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India Won't Cut Withholding Tax On Govt Bonds: Official

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The government has no plan to reduce withholding tax for foreign investors on government bonds as demand for these bonds are strong, a senior finance ministry official said on Thursday.

Bond dealers have been expecting the government to reduce such taxes to boost foreign fund inflows into India.

Some sell-off took place in government bonds after the official's comments. The second-most traded bond, 8.79 per cent 2021, had gone up marginally to 8.3416 per cent from 8.3267 per cent before the news.  Withholding tax is a tax levied on incomes such as interests and dividends from securities owned by non-residents.

"Withholding tax is one of the key reasons why the foreign institutional investor (FII) auction is not getting good response," a trader with a foreign bank told Reuters.

"I have to pay a withholding tax for the full six months even if I buy a bond with a half-yearly coupon in August," the trader added.

India's debt limit auction on Wednesday met tepid investor response due to investment restrictions in the auctioned limits and because of thin participation by some investors on account of a US holiday.

However, the government will reduce withholding tax from 20 per cent to 5 per cent on foreign investment in long-term infrastructure bonds and on external commercial borrowings in certain sectors like power, airline, roadways among others, the official said.

"We will not do this (reduce withholding tax) with government bonds as there is already enough demand for that. If there is demand for my products I will in fact raise prices," the official said.

Foreign investors pay withholding tax of as much as 20 per cent, depending on the tax treaty India holds with the corresponding country. A similar tax is applicable in many countries, including Indonesia and South Korea.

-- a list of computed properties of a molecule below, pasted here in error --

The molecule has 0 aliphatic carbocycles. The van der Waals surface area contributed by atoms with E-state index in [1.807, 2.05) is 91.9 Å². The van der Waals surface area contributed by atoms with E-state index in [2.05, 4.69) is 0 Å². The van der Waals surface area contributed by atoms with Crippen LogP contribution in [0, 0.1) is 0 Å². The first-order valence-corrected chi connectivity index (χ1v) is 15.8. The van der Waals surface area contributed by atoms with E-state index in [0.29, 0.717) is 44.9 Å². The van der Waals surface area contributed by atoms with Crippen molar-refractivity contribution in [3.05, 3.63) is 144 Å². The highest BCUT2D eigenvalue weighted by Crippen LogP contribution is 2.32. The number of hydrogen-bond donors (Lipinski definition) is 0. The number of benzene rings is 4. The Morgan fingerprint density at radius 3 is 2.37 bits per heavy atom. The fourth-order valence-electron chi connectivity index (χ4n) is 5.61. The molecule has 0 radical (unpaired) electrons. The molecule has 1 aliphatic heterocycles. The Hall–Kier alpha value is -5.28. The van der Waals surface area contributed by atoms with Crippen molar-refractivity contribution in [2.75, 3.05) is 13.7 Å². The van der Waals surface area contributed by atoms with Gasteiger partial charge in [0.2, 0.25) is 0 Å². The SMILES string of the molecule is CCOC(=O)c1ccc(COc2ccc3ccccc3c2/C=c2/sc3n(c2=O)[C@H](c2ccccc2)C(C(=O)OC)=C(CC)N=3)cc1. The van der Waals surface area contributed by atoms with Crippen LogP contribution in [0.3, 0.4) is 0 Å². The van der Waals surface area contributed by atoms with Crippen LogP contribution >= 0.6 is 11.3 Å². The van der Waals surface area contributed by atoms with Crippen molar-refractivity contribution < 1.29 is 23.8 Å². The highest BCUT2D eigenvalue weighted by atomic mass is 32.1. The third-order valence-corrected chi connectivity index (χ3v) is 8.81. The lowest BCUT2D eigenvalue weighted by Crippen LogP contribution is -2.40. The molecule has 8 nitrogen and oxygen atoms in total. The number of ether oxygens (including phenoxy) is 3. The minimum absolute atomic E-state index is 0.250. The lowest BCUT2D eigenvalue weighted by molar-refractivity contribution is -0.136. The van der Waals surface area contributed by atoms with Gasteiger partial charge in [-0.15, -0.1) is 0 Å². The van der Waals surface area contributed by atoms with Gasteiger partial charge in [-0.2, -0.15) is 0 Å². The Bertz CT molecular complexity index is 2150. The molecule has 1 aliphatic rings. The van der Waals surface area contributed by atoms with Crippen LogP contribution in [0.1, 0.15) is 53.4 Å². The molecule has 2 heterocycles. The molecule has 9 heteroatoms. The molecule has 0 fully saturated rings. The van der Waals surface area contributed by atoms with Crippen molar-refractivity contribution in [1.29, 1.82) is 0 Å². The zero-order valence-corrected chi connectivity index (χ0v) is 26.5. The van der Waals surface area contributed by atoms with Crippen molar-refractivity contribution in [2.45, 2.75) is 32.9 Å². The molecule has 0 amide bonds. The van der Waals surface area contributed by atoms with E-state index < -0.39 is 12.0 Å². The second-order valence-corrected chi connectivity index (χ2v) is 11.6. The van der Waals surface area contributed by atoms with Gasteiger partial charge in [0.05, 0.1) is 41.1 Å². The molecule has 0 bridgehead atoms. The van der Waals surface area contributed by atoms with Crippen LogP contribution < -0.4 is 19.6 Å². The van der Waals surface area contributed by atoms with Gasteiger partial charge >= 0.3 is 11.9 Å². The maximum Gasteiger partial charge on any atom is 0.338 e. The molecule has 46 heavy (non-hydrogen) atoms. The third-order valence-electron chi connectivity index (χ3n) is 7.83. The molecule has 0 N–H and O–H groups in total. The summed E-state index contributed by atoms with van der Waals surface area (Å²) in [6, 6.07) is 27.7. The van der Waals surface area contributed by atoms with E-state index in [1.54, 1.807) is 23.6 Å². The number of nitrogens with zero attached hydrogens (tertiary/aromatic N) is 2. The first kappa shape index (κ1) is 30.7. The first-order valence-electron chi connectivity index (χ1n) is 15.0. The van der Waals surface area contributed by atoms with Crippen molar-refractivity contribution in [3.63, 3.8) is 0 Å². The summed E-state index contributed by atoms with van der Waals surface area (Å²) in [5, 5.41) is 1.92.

While Prime Minister Manmohan Singh is yet to take call on GAAR amendments, removal of withholding tax was expected to increase return on bond investment.

Lack of corp bond liquidity limits market for key issuers and government debt is considered the best credit to trade in.

Earlier, on Wednesday, rupee has traded at 54.36/38 after rising as high as 54.18 earlier, its strongest since May 17.

That rise had been sparked after Bloomberg-UTV report reported the government may remove the withholding tax on bonds for foreign investors, without citing sources.

The rupee recovered marginally on Thursday after breaching the 55-level against the dollar, but was still down 41 paise on good demand for the American currency from banks and importers.

The dollar strengthened against other currencies as well in the overseas market.

The rupee resumed trading lower at 54.80 per dollar as against the last closing level of 54.49 at the Interbank Foreign Exchange (Forex) Market and dropped further to 55.05.

However, it recovered afterwards to 54.90 per dollar at 1100 hrs on mild selling of dollars.

On Thursday, economic affairs secretary R. Gopalan said India still has some scope to reduce government borrowings. He was speaking on the sidelines of the Reserve Bank of India's board meeting.

"We are trying to see if we can reduce it...we still think that, I mean, there is some scope for reduction," Gopalan said.

The Indian government plans to raise Rs 5.69 trillion through market borrowings in the fiscal year 2012-13 that started on April 1.

There were media reports on Thursday that the finance ministry is expected to reduce the government's market borrowing by about 90 billion rupees in the April-September period.